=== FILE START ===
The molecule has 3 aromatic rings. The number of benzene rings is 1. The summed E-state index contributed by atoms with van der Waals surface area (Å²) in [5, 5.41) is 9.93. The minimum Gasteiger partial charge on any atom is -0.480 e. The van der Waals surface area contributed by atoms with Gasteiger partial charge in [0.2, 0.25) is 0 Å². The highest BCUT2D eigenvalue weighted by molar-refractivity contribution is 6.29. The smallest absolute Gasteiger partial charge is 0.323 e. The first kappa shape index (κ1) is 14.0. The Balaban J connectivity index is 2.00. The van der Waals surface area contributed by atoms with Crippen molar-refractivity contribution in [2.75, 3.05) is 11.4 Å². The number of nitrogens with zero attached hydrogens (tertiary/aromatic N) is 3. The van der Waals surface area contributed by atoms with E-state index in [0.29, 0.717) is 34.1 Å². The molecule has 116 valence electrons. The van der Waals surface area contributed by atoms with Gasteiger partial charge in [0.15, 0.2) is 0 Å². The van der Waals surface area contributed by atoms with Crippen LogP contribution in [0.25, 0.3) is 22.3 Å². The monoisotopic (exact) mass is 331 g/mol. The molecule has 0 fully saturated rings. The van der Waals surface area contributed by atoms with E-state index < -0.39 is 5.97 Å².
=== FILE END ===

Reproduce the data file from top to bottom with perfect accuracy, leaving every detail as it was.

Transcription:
The molecule has 3 aromatic rings. The number of benzene rings is 1. The summed E-state index contributed by atoms with van der Waals surface area (Å²) in [5, 5.41) is 9.93. The minimum Gasteiger partial charge on any atom is -0.480 e. The van der Waals surface area contributed by atoms with Gasteiger partial charge in [0.2, 0.25) is 0 Å². The highest BCUT2D eigenvalue weighted by molar-refractivity contribution is 6.29. The smallest absolute Gasteiger partial charge is 0.323 e. The first kappa shape index (κ1) is 14.0. The Balaban J connectivity index is 2.00. The van der Waals surface area contributed by atoms with Crippen molar-refractivity contribution in [2.75, 3.05) is 11.4 Å². The number of nitrogens with zero attached hydrogens (tertiary/aromatic N) is 3. The van der Waals surface area contributed by atoms with E-state index in [0.29, 0.717) is 34.1 Å². The molecule has 116 valence electrons. The van der Waals surface area contributed by atoms with Gasteiger partial charge in [0.15, 0.2) is 0 Å². The van der Waals surface area contributed by atoms with Crippen LogP contribution in [0.25, 0.3) is 22.3 Å². The monoisotopic (exact) mass is 331 g/mol. The molecule has 0 fully saturated rings. The van der Waals surface area contributed by atoms with E-state index < -0.39 is 5.97 Å².